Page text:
This a guest post by Per Espen Stoknes. A psychologist, economist and entrepreneur, he has cofounded clean-energy companies and spearheads the BI Norwegian Business School’s executive program on green growth. Per Espen has recently released a new book, “What We Think About When We Try Not To Think About Global Warming,” in which he explores alternative narratives, avoiding the “dystopian” and “ecotopian” climate caricatures, and instead highlighting the many co-benefits of a switch away from fossil fuels.
I often ask the question “Are you hopeful?” to climate communication researchers. Everyone I ask starts off with a laugh or smile, since they cannot simply answer yes or no. One answered, “Cautiously optimistic.” Another said, “That depends on the season; this spring I was severely negative, now I’m more hopeful.”
The poet Gary Snyder was once asked, “Why bother to save the planet?” He replied with a grin: “Because it’s a matter of character and a matter of style!” What I really like about his answer is that it doesn’t attempt to base our actions on some plausibility calculation of success or failure, nor on a dualistic ethics—the good fight against evil. Rather Snyder points to our calling and to aesthetics, both realms of the soul. This grounds our long-term actions in something much more substantial than the expectations of a successful outcome on the other side of our efforts. In other words, while quick wins and successes are welcome and wanted we can’t make our long-term efforts dependent on them. Instead, we must separate hope from bland optimism, and distinguish between the different varieties of hope.
One version of hope is based on passive optimism: ‘Oh, things will turn out well. Technology will fix it for us. Nature has made climate change before.’ I’ll call this type of hope Pollyanna hope or passive hope. It is an outlook where—if you think positively—all is sweetness and light. Since the world turns out well anyway, there is no reason to worry and work; we can wait for rewards to ripple down our way.
Another type of hope is much more actively optimistic: “The best way to predict the future is to invent it. We’ll make it happen. There is no end to human creativity and ingenuity; where there is a will, there will be a way.” This type of optimism says that the likelihood of a good outcome depends on the magnitude and acumen of our effort. It may be a fight, but one we’re going to win. This type is a heroic hope.
To defend optimism-based hope, both the passive Pollyanna and the active, heroic hope, you have to believe in the likelihood of good outcomes. There must be a good reason to be optimistic—either because things end well all by themselves or because we make them come out well. In optimism we get attached to the likelihood of certain favorable outcomes. But if the outcomes threaten to turn sour and dark, this type of optimism easily crumbles into pessimism. Sound familiar? There are ample examples of our inability to do what it takes to solve the climate crisis, and they are oft repeated in the media.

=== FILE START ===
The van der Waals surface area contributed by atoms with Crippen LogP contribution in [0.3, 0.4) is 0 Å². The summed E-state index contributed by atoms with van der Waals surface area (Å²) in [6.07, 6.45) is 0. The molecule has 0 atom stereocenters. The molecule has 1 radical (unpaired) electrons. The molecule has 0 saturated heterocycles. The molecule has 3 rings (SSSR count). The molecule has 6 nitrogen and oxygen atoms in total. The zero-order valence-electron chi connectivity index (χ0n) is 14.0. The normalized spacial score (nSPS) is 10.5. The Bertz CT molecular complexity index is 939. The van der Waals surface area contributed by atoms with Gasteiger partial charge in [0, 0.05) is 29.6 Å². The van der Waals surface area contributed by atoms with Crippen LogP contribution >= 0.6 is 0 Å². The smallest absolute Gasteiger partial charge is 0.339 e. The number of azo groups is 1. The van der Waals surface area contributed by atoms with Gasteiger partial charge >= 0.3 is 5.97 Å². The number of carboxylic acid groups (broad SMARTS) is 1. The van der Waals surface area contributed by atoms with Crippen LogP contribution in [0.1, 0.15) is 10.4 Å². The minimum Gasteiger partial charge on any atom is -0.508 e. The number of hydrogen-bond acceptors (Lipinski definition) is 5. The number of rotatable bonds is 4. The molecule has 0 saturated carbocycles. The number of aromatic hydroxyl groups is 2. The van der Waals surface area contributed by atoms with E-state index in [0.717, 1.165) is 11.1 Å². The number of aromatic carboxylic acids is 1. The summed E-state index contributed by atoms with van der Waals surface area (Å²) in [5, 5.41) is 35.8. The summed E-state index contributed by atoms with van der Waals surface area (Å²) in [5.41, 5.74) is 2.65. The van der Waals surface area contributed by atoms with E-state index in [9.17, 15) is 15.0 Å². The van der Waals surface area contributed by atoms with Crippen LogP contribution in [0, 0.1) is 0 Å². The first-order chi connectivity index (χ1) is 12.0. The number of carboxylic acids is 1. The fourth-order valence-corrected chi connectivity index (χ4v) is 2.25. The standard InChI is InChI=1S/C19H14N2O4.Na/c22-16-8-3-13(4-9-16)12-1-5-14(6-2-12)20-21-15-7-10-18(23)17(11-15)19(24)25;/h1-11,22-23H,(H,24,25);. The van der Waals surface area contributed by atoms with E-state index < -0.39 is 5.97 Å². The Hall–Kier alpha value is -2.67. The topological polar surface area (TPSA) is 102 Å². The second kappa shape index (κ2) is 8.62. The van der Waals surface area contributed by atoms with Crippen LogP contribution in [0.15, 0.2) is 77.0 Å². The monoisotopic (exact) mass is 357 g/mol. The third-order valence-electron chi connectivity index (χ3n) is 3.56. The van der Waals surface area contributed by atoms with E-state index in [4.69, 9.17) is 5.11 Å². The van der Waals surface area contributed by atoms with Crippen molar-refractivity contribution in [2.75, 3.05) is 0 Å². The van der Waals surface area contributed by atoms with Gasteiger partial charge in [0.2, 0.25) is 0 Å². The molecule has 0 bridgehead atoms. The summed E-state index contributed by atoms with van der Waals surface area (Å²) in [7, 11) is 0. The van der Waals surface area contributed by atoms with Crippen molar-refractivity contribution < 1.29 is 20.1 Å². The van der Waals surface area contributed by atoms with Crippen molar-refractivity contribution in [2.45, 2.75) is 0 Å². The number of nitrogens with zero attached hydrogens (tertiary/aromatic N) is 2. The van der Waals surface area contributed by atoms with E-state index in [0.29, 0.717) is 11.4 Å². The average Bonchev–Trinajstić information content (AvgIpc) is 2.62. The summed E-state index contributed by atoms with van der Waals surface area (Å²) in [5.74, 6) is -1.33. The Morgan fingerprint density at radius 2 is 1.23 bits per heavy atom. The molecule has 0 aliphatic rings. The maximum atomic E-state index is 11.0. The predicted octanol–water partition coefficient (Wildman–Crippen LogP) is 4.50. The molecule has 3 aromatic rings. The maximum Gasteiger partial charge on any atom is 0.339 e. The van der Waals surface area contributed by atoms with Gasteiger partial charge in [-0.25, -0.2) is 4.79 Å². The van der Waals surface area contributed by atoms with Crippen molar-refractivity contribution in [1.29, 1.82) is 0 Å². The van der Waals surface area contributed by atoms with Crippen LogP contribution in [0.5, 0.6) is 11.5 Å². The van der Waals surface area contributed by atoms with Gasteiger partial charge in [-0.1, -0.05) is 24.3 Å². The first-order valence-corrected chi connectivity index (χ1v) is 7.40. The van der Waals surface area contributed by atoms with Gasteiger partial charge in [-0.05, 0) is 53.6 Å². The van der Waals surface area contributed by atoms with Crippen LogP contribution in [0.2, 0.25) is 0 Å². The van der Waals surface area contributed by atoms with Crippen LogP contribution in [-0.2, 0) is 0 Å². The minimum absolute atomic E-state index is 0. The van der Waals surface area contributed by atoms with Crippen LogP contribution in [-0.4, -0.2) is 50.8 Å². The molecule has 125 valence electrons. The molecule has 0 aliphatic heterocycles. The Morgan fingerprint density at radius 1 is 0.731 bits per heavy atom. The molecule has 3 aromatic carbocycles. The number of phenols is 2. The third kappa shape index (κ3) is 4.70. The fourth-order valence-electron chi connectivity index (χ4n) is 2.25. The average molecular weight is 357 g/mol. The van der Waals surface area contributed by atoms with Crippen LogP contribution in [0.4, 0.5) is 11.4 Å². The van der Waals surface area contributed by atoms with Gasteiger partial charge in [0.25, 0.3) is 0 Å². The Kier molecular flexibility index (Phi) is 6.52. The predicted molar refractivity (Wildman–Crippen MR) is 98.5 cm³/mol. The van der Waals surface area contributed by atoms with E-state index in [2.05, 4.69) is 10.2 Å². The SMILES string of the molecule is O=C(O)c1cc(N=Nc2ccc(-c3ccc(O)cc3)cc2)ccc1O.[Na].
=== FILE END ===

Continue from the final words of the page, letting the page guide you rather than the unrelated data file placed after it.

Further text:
Optimism has—scientifically—a weak case. But if optimism is unfeasible and glaringly utopian, is pessimism then inescapable, and hopelessly inevitable? No. There is a third way—or more—of hope. This way embraces the sense of not-knowing, or accepting the extent of the unknown unknowns: Nobody really knows enough to be an absolutely convinced pessimist. Sure, things may look bad, and optimism may seem rationally impossible to me today, but that doesn’t necessitate flicking the switch over to pessimism. That happens only if we think in terms of dualistic opposites (or some grayish in-between). We don’t have to be attached to either end of that line.
This opens up to a view of the future beyond optimism or pessimism. It is a form of skepticism that also comes in a passive and active version:
The passive skepticism leads to a type of stoic hope: “We’ll weather the storm.” “We don’t know what’s coming. But whatever comes, we’ll take it. No matter, we’ll stand our ground.” “After the tempest, we’ll rebuild.” This is a version of hope that’s sturdy and hardy, not clinging to optimism, but still making no proactive effort to dream or influence the future.
The active skepticism is somewhat more demanding to describe. It goes along the lines of, “There’s no reason to be optimistic, but we’re going for it anyway.” Or: “Our situation is desperate and at the same time hopeful.” In this brand of hope, I’m not attached to optimism or to pessimism. I call this stance a grounded hope. It’s grounded in our being, in our character and calling, not in some expected outcome. The future is fundamentally uncertain and complex. Therefore it is open to the imagination and always possible to influence in some way. So yes, it’s hope-less and we’re going all-in. The active skeptic gives up the attachment to optimistic hope and simply does what seems called for. There is a deep freedom in that.
The dream sometimes glimmers like a silver thread, and that’s all I need to keep me walking. I don’t need to believe that things will end well in order to act. The walking and the doing are their own reward.
What type of hope is yours? Or, which do you want it to be?
One response to The Coming Climate Disruptions: Are You Hopeful?
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